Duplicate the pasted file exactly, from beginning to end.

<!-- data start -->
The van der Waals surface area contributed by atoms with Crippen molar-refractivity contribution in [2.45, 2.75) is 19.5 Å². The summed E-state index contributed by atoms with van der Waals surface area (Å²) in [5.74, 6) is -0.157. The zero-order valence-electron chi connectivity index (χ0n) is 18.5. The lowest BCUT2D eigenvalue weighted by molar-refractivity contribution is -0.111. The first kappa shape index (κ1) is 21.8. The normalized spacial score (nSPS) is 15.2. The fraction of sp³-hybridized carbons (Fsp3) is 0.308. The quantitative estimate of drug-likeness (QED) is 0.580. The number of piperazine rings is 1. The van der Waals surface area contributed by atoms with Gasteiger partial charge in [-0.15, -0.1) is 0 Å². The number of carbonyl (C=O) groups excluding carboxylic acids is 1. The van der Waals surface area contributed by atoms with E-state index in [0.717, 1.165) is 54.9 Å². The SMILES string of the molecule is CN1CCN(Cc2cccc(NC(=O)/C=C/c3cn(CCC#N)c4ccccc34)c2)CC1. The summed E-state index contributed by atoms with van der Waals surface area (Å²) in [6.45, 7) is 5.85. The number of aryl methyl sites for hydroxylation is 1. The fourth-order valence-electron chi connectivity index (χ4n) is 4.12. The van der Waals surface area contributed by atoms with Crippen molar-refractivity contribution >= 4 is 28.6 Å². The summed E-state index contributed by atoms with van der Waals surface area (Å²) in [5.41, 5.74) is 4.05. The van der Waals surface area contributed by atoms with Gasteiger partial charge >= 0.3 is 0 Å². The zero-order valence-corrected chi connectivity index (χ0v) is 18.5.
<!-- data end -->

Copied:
The van der Waals surface area contributed by atoms with Crippen molar-refractivity contribution in [2.45, 2.75) is 19.5 Å². The summed E-state index contributed by atoms with van der Waals surface area (Å²) in [5.74, 6) is -0.157. The zero-order valence-electron chi connectivity index (χ0n) is 18.5. The lowest BCUT2D eigenvalue weighted by molar-refractivity contribution is -0.111. The first kappa shape index (κ1) is 21.8. The normalized spacial score (nSPS) is 15.2. The fraction of sp³-hybridized carbons (Fsp3) is 0.308. The quantitative estimate of drug-likeness (QED) is 0.580. The number of piperazine rings is 1. The van der Waals surface area contributed by atoms with Gasteiger partial charge in [-0.15, -0.1) is 0 Å². The number of carbonyl (C=O) groups excluding carboxylic acids is 1. The van der Waals surface area contributed by atoms with E-state index in [0.717, 1.165) is 54.9 Å². The SMILES string of the molecule is CN1CCN(Cc2cccc(NC(=O)/C=C/c3cn(CCC#N)c4ccccc34)c2)CC1. The summed E-state index contributed by atoms with van der Waals surface area (Å²) in [6.45, 7) is 5.85. The number of aryl methyl sites for hydroxylation is 1. The fourth-order valence-electron chi connectivity index (χ4n) is 4.12. The van der Waals surface area contributed by atoms with Crippen molar-refractivity contribution >= 4 is 28.6 Å². The summed E-state index contributed by atoms with van der Waals surface area (Å²) in [5.41, 5.74) is 4.05. The van der Waals surface area contributed by atoms with Gasteiger partial charge >= 0.3 is 0 Å². The zero-order valence-corrected chi connectivity index (χ0v) is 18.5.